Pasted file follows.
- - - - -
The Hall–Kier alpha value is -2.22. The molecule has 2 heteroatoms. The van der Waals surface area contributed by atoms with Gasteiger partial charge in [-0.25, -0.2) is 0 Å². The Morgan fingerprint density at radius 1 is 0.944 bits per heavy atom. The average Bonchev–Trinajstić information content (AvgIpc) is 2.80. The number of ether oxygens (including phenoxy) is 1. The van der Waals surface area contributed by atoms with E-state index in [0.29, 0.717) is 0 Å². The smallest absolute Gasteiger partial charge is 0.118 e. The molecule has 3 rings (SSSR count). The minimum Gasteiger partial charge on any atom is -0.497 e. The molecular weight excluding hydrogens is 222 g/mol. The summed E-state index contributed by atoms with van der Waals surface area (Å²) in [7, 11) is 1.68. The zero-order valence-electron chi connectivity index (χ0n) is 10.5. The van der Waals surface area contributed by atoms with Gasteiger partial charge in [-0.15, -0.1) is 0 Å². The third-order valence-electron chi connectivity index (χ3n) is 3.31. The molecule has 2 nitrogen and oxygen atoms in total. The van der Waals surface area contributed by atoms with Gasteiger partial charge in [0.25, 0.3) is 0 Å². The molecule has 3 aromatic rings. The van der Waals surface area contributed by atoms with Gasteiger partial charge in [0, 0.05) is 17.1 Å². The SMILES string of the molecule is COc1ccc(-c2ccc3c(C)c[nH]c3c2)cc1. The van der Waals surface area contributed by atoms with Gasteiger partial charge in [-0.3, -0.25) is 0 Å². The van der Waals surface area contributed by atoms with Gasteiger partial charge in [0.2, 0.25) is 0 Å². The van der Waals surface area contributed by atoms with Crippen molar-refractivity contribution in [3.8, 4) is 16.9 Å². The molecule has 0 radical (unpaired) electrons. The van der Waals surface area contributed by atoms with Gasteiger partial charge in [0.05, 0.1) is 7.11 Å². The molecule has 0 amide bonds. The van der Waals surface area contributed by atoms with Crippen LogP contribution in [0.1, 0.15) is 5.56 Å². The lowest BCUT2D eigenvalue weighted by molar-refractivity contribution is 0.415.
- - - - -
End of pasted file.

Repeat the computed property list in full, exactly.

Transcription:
The Hall–Kier alpha value is -2.22. The molecule has 2 heteroatoms. The van der Waals surface area contributed by atoms with Gasteiger partial charge in [-0.25, -0.2) is 0 Å². The Morgan fingerprint density at radius 1 is 0.944 bits per heavy atom. The average Bonchev–Trinajstić information content (AvgIpc) is 2.80. The number of ether oxygens (including phenoxy) is 1. The van der Waals surface area contributed by atoms with E-state index in [0.29, 0.717) is 0 Å². The smallest absolute Gasteiger partial charge is 0.118 e. The molecule has 3 rings (SSSR count). The minimum Gasteiger partial charge on any atom is -0.497 e. The molecular weight excluding hydrogens is 222 g/mol. The summed E-state index contributed by atoms with van der Waals surface area (Å²) in [7, 11) is 1.68. The zero-order valence-electron chi connectivity index (χ0n) is 10.5. The van der Waals surface area contributed by atoms with Gasteiger partial charge in [-0.15, -0.1) is 0 Å². The third-order valence-electron chi connectivity index (χ3n) is 3.31. The molecule has 2 nitrogen and oxygen atoms in total. The van der Waals surface area contributed by atoms with Gasteiger partial charge in [0.25, 0.3) is 0 Å². The molecule has 3 aromatic rings. The van der Waals surface area contributed by atoms with Gasteiger partial charge in [0, 0.05) is 17.1 Å². The SMILES string of the molecule is COc1ccc(-c2ccc3c(C)c[nH]c3c2)cc1. The van der Waals surface area contributed by atoms with Gasteiger partial charge in [-0.3, -0.25) is 0 Å². The van der Waals surface area contributed by atoms with Gasteiger partial charge in [0.2, 0.25) is 0 Å². The van der Waals surface area contributed by atoms with Crippen molar-refractivity contribution in [3.8, 4) is 16.9 Å². The molecule has 0 radical (unpaired) electrons. The van der Waals surface area contributed by atoms with Gasteiger partial charge in [0.05, 0.1) is 7.11 Å². The molecule has 0 amide bonds. The van der Waals surface area contributed by atoms with Crippen LogP contribution in [0.1, 0.15) is 5.56 Å². The lowest BCUT2D eigenvalue weighted by molar-refractivity contribution is 0.415.